Blame higher electricity charges, not the carbon tax. That’s the message from today’s consumer price index data and a speech by a key regulator.

Today the head of the Australian Competition and Consumer Commission, Rod Sims, is claiming in a speech that the electricity pricing rort is costing Australian consumers $3 billion in much higher than needed charges, a cost which we also saw today has leaked into the cost of living with the CPI  jumping a higher than expected 1.4% in the three months to September, against a forecast rise of 1%. The 1.4% rise followed a 0.5% rise in the June quarter and made the annual rate to September 2.0%, up from the 1.2% rise in the 2011-12 financial year.

The CPI rise was principally drive by a massive 15.3% jump in electricity charges, according to the Australian Bureau of Statistics, with a nasty 14.2% jump in the cost of gas and other household fuels adding to the impact. That means energy groups such as Origin and AGL (which moaned about criticisms of higher electricity charges at its AGM yesterday) which sell gas and electricity to millions of Australian consumers and businesses, have gotten the lion’s share of the higher prices.

Sims fingered the power companies, poor regulation and the federal government for the rort. He blamed much of the rise in electricity prices on unnecessary spending on “poles and wires” which has made up as much as half of the spending over the past five years (That’s the so-called “gold plating”). Sims also said the poor way the government has controlled that spending has resulted in the industry regulator, the Australian Energy Regulator, having “little ability … to deal with excessive forecasts”, according to a report of his speech on The Sydney Morning Herald website.

It has been shown by media investigations (especially in the Sydney Morning Herald by Michael West) that instead of electricity demand rising, it has been falling for most of the last five years. Sims said today that the poor government controls has allowed the power companies to be able to “cherry pick” decisions, adding as much as $3 billion to electricity bills when increases should have been much smaller. With power demand falling, generators are being forced to cut output by closing power generating units or whole stations. Others are cutting expansion plans. And, judging by the impact on the cost of living, we will go on paying for that in higher charges and other costs linked to the CPI.

The ABS indicated today that the higher power charges impacted the country as a whole in the quarter. “The housing group was the most significant positive contributor to the All groups quarterly movement, recording rises in all capital cities. The largest movement was recorded in Adelaide (+4.6%). The most significant contributor to the rise in the housing group in all capital cities was electricity.” The ABS said Sydney (where some of the biggest power rises have happened) saw a 1.7% jump in the CPI in the quarter. The lowest increase for any capital was 0.7% in Hobart.

Thanks to moderate to low inflation in the preceding three quarters, totalling 0.6%, the annual rate for the CPI in the year to September was 2.0%, right on the lower level of the Reserve Bank’s 2 to 3% inflation target “over time”. The CPI result won’t have any impact on RBA thinking on interest rates, they will either be cut on November 6 or at the last RBA board meeting for the year in December, according to market economists and interest futures markets.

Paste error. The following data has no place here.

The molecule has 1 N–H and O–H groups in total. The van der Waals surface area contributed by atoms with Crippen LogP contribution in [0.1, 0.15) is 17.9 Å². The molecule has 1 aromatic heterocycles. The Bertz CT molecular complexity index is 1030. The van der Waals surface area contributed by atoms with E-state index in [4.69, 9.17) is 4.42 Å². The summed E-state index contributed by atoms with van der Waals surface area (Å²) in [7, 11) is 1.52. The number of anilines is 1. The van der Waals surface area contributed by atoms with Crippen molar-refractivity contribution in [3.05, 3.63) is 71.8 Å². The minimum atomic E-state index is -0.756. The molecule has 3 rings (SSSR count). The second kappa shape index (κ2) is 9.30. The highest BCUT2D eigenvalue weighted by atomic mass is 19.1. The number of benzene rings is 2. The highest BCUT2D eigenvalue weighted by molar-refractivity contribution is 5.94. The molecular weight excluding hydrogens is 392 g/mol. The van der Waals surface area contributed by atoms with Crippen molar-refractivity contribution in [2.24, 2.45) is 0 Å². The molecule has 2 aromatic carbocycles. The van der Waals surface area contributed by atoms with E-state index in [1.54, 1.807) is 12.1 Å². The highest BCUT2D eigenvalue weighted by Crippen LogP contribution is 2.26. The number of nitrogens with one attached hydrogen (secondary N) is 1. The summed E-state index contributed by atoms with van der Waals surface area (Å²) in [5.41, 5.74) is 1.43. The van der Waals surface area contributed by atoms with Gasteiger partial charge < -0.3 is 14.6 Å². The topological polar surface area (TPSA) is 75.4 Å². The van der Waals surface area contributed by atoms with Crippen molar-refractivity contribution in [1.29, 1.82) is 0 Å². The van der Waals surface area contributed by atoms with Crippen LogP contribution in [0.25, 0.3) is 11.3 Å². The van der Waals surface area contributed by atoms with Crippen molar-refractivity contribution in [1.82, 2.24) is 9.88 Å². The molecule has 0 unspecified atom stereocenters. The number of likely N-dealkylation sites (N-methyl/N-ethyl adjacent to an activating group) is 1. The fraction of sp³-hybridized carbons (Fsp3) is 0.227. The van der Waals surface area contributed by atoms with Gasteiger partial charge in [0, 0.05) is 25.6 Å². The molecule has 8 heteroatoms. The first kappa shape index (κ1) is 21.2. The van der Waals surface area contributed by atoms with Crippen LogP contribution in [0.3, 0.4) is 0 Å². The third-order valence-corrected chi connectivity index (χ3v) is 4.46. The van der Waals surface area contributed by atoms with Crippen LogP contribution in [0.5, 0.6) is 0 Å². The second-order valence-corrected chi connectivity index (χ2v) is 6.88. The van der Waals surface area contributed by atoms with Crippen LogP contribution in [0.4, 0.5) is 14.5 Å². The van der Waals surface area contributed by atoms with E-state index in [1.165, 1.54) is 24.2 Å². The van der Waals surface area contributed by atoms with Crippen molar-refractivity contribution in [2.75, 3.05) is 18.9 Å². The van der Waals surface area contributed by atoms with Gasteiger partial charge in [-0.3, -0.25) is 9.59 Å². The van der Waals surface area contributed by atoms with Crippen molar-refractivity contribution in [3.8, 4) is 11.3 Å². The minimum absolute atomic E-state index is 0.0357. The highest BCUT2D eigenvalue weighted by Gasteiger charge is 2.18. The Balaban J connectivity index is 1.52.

Besides the power and gas boosts, the ABS said a 6.6% rise in the cost of international travel, a 4.5% rise in the cost of hospital and medical services and a sharp 10.5% rise in vegetable prices helped boost the CPI (the big rise in vegetable prices followed a sharp increase in the prices of tomatoes, beans, capsicums and other vegies produced in north Queensland that were hit by cool, wet weather in the quarter. Those price pressures have since eased as more supplies have arrived in shops and markets). Offsetting those rises, the ABS singled out falls in the cost of automotive fuel (–3.9%), motor vehicles (–1.0%), pharmaceutical products (–2.6%), domestic holiday travel and accommodation (–1.3%) and other financial services (–0.9%).

No doubt the sharp rise will see the carbon tax doom and gloomers emerge (such as the federal opposition) later today to again inform us that the world is coming to an end as a result of the imposition of the tax. Treasury has estimated the tax will add 0.7% to the CPI in the current financial year. The ABS again made it clear this morning that it will not be estimating the impact of the tax by repeating comments made earlier in the year.

“On 1 July 2012, the Australian Government introduced a $23 per tonne carbon price on greenhouse emissions, to be paid directly by Australia’s largest greenhouse gas emitting companies, together with compensation and incentive packages. Carbon pricing changes the relative prices of high and low emission-intensive goods. The ABS will not be able to quantify the impact of carbon pricing, compensation or other government incentives and will not be producing estimates of price change exclusive of the carbon price or measuring the impact of the carbon price.”

The Reserve Bank’s measures of core inflation, the weighted median and the trimmed mean (which strip out or adjust large price rises and falls) rose 0.8% and 0.7% (0.75% average) respectively in the quarter, to produce annual rates of 2.6 and 2.4 respectively (2.5% average).  They were up on the rises in the June quarter of 1.9% and 23.0% respectively.